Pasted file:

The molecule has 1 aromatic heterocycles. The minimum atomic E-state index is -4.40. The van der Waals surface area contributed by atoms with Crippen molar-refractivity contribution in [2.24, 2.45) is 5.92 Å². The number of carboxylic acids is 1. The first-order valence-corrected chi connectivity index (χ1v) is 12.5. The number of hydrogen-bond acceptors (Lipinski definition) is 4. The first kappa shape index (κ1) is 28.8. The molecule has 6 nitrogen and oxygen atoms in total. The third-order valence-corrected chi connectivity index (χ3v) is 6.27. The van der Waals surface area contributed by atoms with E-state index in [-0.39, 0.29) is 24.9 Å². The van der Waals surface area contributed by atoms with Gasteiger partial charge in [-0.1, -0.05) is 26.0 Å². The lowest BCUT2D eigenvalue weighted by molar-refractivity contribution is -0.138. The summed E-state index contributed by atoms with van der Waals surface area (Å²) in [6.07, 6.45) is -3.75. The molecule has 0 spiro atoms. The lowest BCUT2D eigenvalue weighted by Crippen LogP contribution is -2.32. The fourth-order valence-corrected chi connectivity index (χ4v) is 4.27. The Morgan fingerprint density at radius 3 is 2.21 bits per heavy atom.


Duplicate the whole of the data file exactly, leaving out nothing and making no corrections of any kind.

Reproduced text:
The molecule has 1 aromatic heterocycles. The minimum atomic E-state index is -4.40. The van der Waals surface area contributed by atoms with Crippen molar-refractivity contribution in [2.24, 2.45) is 5.92 Å². The number of carboxylic acids is 1. The first-order valence-corrected chi connectivity index (χ1v) is 12.5. The number of hydrogen-bond acceptors (Lipinski definition) is 4. The first kappa shape index (κ1) is 28.8. The molecule has 6 nitrogen and oxygen atoms in total. The third-order valence-corrected chi connectivity index (χ3v) is 6.27. The van der Waals surface area contributed by atoms with E-state index in [-0.39, 0.29) is 24.9 Å². The van der Waals surface area contributed by atoms with Gasteiger partial charge in [-0.1, -0.05) is 26.0 Å². The lowest BCUT2D eigenvalue weighted by molar-refractivity contribution is -0.138. The summed E-state index contributed by atoms with van der Waals surface area (Å²) in [6.07, 6.45) is -3.75. The molecule has 0 spiro atoms. The lowest BCUT2D eigenvalue weighted by Crippen LogP contribution is -2.32. The fourth-order valence-corrected chi connectivity index (χ4v) is 4.27. The Morgan fingerprint density at radius 3 is 2.21 bits per heavy atom.